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Personal beliefs should form American way of life

I think I have a problem with a letter I read in The Oracle on Monday. The commentator declared the country was becoming more conservative, that people were beginning to see that the conservative way of life is basically congruent with the American way of life.

It’s not the content of the letter that concerns me, though I tend to disagree with him. It’s its austere nature that most caught my eye. The commentator didn’t just think that his personal political philosophy was correct; he knew it.

How can he be so sure that he is completely correct? I will not hide that I am socially liberal (neoconservatives would call me a “peacenik,” even though I have no particular love for the beatnik movement so alluded to) and fiscally moderate. I have studied enough to know what I believe, but I would never go so far as to say, that I am absolutely right.

In power today, in the White House and very much in Congress, are groups of people that believe there is a universal morality that comes from Judeo-Christian tradition. Forget the fact that Islam, Buddhism, Hinduism, Taoism and the other world religious philosophies all have valuable teachings.

These people would have you believe that the fabric of our country can be found soley in the belief of God and Jesus. Take Lynn Cheney, who, after the Sept. 11 attacks, thought schools shouldn’t teach classes focused on Islam but instead should create classes to reveal so-called “traditional values” of American politics.

I have no problem with this, except that Cheney, in her narrow-mindedness, is not celebrating the values of peace, liberty and democracy, but morality described by Christianity. Does no one else have problems with this?

I am quite sick of these narrow ideas flooding this newspaper, most often as “rebuttals” to the “liberal media.” The hypocrisy is, if I told these people they were wrong and I was right, they would inundate my inbox telling me just how wrong I really am.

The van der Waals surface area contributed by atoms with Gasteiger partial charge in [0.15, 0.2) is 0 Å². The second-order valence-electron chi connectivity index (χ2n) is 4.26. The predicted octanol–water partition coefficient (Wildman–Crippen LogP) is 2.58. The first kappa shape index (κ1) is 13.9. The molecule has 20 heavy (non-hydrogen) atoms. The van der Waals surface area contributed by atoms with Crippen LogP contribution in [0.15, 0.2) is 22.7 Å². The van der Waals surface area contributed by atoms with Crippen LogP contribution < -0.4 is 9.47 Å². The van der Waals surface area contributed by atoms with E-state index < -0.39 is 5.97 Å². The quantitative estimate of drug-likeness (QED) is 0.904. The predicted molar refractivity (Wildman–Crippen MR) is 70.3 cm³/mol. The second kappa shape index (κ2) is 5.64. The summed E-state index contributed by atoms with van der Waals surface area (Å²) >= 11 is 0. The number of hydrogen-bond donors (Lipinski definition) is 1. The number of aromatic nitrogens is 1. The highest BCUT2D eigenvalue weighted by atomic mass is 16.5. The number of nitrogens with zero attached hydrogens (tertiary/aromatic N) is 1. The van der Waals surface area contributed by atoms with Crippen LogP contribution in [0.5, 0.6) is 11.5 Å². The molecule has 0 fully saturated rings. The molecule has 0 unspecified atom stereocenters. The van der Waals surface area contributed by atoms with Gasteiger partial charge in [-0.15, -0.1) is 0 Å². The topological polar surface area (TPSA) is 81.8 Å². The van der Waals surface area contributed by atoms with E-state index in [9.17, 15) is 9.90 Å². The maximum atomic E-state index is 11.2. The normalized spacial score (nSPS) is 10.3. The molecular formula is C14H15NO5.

Well, e-mail away, because here is what I do believe: I believe that people driving around in $100,000 plus cars, while some people can’t make enough money to buy their children medicine, are wrong.

I believe walking around like a platonic philosopher-king when it comes to political philosophy, saying that you know the “truth” and must teach the rest of us, is wrong. You don’t know the truth. To proclaim you do is incredibly naïve.

I believe that discrimination, either through sexuality, gender or race, still exists. When a man in Texas can be dragged until he falls apart, or a boy can be hung on a fence in Wyoming, then discrimination (hate) exists. When a man can walk into a Jewish center in Los Angeles with the intent to kill children for no other reason than because they are Jewish, then hate exists.

To not have laws to balance this out would be ludicrous.

I believe that going to war with a country that poses no real threat to us is wrong. I believe waging war in the name of strategic resources and personal vendettas is wrong. I believe that going to war without exhausting diplomatic avenues is wrong.

So, I’m a “peacenik?” A “bleeding heart?” At least I’m not a warmonger, or worse, full of apathy toward anyone but myself.

Joe Roma is a junior majoring in political